Building a Private Cloud with vCloud Director-Part 5: Installing vShield Manager

In our last post  Installing vCloud Director we learnt how to install vCloud director on Redhat Server. Before jumping into configuring the vCloud director appliance we will install one more component of vCloud Suite i.e. vShield Manager.

What is vShield  Manager aka vCloud Networking and Security (vCNS)?

vShield Manager is now known as vCloud Networking and Security and it provides firewall protection, traffic analysis, and network perimeter services to protect your vCenter Server virtual infrastructure. It is also abbreviated as vCNS.

vCNS is used to monitor and push configurations to vShield App, vShield Endpoint, and vShield Edge instances. vShield Manager is a virtual appliance deployed as an OVA file downloaded from VMware.

In this post we will learn how to install the vShield Manager appliance for use with vCloud Director.

Prerequisites for installing vCNS

  • One or more ESXi-servers running that are being managed by vCenter server.
  • If you plan to use vShield Manager with vCloud Director then these ESXi-hosts must be in a cluster to be able to configure that cluster for VXLAN-networking.
  • ESXi-hosts must be attached to a vSphere Distributed Switch.

The first step is importing the appliance.

In the vSphere Client select Deploy OVF Template from the File-menu.


Browse to the path where you have downloaded your vShield Manager (vCNS) ovf appliance and hit Next.


The next screen will show you the general properties of the appliance like Product name, version, Publisher and description etc. Hit Next to continue.


Accept the license agreement to continue and hit Next.


Choose a name for this appliance according to your naming convention and select the folder where you want to deploy this appliance. I am deploying all my vCloud management VM’s in a directory called vCloud Director.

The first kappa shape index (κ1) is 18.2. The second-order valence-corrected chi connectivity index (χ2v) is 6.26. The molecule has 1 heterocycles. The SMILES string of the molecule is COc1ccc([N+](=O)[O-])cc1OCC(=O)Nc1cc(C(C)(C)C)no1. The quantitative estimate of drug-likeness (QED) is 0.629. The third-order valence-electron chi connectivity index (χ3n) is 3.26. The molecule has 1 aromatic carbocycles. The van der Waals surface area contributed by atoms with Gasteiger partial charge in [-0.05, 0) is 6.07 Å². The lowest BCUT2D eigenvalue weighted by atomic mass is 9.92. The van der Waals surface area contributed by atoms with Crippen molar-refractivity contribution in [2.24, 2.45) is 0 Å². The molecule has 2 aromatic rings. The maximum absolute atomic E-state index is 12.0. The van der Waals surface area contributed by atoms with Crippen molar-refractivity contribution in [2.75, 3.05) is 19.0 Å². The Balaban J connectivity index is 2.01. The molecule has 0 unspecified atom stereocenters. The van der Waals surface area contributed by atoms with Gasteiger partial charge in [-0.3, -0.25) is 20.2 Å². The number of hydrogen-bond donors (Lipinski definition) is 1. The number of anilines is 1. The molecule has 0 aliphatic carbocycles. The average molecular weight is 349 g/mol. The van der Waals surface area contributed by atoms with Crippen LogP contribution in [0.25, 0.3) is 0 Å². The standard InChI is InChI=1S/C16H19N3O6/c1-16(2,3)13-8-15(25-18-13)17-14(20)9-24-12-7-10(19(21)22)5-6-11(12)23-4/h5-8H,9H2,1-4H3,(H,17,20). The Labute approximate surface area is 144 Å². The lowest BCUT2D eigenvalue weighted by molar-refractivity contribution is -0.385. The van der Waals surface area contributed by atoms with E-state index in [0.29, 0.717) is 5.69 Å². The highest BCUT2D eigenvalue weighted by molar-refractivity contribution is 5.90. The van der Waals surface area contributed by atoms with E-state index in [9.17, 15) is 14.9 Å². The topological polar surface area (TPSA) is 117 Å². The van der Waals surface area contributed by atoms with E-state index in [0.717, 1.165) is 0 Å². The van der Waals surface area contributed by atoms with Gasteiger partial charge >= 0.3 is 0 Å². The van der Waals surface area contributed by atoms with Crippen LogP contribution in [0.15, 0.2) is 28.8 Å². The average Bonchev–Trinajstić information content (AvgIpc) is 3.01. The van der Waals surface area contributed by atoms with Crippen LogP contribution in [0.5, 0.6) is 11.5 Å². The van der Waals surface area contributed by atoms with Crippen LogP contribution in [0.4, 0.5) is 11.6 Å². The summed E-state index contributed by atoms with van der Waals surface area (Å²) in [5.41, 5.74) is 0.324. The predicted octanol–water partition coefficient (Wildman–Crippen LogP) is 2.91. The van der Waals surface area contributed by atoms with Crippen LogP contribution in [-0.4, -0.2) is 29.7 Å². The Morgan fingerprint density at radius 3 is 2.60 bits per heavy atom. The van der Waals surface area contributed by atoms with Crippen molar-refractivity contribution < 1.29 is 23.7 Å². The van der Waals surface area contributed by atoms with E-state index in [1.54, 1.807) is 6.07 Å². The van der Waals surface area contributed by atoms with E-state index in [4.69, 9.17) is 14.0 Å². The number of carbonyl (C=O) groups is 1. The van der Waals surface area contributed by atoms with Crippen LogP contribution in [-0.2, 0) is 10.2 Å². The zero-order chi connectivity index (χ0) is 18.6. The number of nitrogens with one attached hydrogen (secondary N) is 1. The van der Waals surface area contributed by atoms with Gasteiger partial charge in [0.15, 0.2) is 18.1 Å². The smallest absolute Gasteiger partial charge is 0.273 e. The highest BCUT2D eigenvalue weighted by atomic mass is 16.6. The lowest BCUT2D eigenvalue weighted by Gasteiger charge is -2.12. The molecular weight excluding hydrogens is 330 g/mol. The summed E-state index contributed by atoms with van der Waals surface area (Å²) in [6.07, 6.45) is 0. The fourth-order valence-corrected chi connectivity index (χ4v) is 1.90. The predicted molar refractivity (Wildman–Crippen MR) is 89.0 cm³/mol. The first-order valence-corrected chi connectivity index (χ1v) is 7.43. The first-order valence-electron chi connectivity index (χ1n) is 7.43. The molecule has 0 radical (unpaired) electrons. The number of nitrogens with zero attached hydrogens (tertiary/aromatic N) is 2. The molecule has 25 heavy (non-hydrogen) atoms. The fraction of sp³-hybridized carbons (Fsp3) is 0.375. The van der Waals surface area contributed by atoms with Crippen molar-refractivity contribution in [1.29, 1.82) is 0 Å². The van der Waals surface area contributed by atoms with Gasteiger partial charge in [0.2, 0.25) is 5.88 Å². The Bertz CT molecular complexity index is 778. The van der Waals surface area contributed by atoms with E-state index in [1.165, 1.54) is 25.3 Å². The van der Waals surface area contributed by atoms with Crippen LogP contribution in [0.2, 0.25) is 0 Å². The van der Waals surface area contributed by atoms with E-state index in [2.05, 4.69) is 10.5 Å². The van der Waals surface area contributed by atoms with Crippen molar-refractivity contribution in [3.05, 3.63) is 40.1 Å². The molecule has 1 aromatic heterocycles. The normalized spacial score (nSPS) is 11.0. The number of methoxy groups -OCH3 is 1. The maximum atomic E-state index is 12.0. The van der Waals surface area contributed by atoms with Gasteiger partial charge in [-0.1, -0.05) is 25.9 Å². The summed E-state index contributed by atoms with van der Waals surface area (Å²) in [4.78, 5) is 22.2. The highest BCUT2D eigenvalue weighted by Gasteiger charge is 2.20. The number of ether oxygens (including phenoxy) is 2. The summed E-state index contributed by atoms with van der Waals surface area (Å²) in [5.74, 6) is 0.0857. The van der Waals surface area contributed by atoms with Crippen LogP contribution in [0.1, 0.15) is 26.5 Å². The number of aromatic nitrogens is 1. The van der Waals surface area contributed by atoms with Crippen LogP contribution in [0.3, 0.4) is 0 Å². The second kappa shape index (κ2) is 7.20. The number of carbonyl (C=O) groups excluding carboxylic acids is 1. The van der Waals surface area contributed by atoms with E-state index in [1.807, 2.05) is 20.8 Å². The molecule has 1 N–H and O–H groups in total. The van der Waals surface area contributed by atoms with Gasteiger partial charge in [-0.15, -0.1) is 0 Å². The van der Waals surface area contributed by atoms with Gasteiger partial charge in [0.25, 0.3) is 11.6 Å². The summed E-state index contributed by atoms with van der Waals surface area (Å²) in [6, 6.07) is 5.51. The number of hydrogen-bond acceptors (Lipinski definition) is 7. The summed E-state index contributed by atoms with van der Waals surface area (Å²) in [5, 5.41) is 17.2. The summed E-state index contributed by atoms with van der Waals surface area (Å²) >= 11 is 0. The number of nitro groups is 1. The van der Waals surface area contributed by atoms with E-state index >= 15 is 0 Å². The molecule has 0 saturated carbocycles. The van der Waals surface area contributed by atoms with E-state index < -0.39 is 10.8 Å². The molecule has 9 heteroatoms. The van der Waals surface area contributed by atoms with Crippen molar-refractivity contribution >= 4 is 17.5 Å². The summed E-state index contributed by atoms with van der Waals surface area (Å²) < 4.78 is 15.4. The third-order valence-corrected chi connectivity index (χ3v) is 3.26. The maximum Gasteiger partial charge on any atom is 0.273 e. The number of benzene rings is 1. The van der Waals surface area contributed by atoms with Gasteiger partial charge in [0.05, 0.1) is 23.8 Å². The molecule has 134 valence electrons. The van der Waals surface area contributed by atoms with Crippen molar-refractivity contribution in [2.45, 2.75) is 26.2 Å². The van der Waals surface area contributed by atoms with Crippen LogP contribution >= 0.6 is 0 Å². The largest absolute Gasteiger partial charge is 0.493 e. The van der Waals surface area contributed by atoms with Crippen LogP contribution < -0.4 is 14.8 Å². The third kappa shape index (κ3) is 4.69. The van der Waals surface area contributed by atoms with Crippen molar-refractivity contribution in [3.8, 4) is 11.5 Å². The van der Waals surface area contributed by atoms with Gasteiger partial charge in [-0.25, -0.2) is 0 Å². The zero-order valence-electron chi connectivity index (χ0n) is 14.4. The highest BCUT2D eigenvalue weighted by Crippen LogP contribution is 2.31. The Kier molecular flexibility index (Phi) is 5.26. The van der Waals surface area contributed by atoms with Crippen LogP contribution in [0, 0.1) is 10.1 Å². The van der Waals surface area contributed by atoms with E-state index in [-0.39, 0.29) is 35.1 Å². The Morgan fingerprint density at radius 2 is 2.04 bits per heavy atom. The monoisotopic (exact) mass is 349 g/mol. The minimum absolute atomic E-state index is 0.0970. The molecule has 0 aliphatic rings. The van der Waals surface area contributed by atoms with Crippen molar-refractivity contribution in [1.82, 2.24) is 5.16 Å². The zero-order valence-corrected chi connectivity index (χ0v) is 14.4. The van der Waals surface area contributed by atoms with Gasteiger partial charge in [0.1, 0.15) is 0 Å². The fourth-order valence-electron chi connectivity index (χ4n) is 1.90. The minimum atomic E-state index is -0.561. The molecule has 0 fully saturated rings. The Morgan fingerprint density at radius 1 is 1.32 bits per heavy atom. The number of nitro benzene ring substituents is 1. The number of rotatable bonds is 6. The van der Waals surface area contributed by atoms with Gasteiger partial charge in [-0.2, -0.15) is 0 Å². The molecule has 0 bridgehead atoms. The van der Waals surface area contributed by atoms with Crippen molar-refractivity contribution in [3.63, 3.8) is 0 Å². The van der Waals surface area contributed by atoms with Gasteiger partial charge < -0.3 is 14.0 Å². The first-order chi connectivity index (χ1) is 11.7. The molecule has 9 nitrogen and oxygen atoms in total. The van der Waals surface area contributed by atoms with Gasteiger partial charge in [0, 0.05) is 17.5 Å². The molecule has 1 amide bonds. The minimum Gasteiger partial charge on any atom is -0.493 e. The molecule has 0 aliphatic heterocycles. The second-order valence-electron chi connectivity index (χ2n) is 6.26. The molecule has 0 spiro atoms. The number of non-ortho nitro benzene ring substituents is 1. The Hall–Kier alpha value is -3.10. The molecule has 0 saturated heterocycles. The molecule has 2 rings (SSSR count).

Select your Datacenter/Cluster where this appliance will be deployed (in case you have more than one datacenter/cluster)


Select the datastore where your appliance will be stored and hit next.


You can select the disk provisioning type on next screen. Since this is for my lab deployment I am going with thin provision. You may opt for thick provision if you are deploying vCNS in your Prod environment or your lab (depending upon your choice)


On the next screen to follow select a network to connect the appliance to. This must be a network where this appliance can communicate with your vCenter Server.


Enter the password for “admin” user of this appliance. You require admin credential to login to the vCNS appliance after deployment to configure the appliance for the first time.

Also you need to set a password for the privilege mode. This is similar to setting password for “En” mode on routers and switches. vCNS is also a kind of switch so you need this password.


When you are done making your selections a summary page will be displayed allowing you to have the appliance powered on after deployment. It takes a few minutes and after that your appliance will be started and you are ready for the next steps to configure the appliance.


Clicking finish button will start deploying the vShield Manager appliance.


Once the deployment is finished you can see your vShield Manager virtual machine in your vCenter Server inventory.


You can power on the vShield virtual machine and start configuring it.

Note:: In my Lab I faced one issue while trying to power-on the vShield Manager virtual machine. My Esxi hosts had only 6 GB of RAM and while trying power-on the VM, DRS was unable to find an appropriate host where this VM can placed and run.


This was very annoying for me as I was super excited to start begin with configuring the appliance to use. The issue occurred because vShield Manager VM had reservation set on memory. It was set to use 3 GB memory at minimum.


All I did was reducing the reservation to 2 GB and my VM powered-on without any further issues.

In your lab you can also try after deploying your vShield Manager VM if it is not powering on.

In the next post of this series we will learn how to configure vCNS for the first time.

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